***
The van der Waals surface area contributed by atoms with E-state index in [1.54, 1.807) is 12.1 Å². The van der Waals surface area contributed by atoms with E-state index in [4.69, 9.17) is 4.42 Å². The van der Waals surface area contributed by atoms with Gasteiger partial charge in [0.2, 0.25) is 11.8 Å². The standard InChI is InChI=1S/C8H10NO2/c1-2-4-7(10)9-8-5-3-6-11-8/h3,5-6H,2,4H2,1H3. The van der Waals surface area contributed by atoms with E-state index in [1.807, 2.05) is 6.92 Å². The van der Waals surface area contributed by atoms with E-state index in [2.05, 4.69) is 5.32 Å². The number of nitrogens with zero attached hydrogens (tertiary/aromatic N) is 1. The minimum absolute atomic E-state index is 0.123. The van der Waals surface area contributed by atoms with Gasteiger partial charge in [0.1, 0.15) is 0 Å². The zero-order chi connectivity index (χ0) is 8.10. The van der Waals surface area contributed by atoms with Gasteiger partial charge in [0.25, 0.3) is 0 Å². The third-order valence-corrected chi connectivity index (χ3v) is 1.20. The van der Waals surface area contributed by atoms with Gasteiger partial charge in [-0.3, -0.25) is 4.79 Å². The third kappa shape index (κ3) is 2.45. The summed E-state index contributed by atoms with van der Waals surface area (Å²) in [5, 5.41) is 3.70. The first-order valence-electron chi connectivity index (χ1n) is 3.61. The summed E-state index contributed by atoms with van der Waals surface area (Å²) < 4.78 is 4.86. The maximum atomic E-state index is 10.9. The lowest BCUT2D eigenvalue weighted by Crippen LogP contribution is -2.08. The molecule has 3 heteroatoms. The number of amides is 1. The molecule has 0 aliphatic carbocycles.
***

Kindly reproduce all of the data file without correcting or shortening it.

The van der Waals surface area contributed by atoms with E-state index in [1.54, 1.807) is 12.1 Å². The van der Waals surface area contributed by atoms with E-state index in [4.69, 9.17) is 4.42 Å². The van der Waals surface area contributed by atoms with Gasteiger partial charge in [0.2, 0.25) is 11.8 Å². The standard InChI is InChI=1S/C8H10NO2/c1-2-4-7(10)9-8-5-3-6-11-8/h3,5-6H,2,4H2,1H3. The van der Waals surface area contributed by atoms with E-state index in [1.807, 2.05) is 6.92 Å². The van der Waals surface area contributed by atoms with E-state index in [2.05, 4.69) is 5.32 Å². The number of nitrogens with zero attached hydrogens (tertiary/aromatic N) is 1. The minimum absolute atomic E-state index is 0.123. The van der Waals surface area contributed by atoms with Gasteiger partial charge in [0.1, 0.15) is 0 Å². The zero-order chi connectivity index (χ0) is 8.10. The van der Waals surface area contributed by atoms with Gasteiger partial charge in [0.25, 0.3) is 0 Å². The third-order valence-corrected chi connectivity index (χ3v) is 1.20. The van der Waals surface area contributed by atoms with Gasteiger partial charge in [-0.3, -0.25) is 4.79 Å². The third kappa shape index (κ3) is 2.45. The summed E-state index contributed by atoms with van der Waals surface area (Å²) in [5, 5.41) is 3.70. The first-order valence-electron chi connectivity index (χ1n) is 3.61. The summed E-state index contributed by atoms with van der Waals surface area (Å²) < 4.78 is 4.86. The maximum atomic E-state index is 10.9. The lowest BCUT2D eigenvalue weighted by Crippen LogP contribution is -2.08. The molecule has 3 heteroatoms. The number of amides is 1. The molecule has 0 aliphatic carbocycles.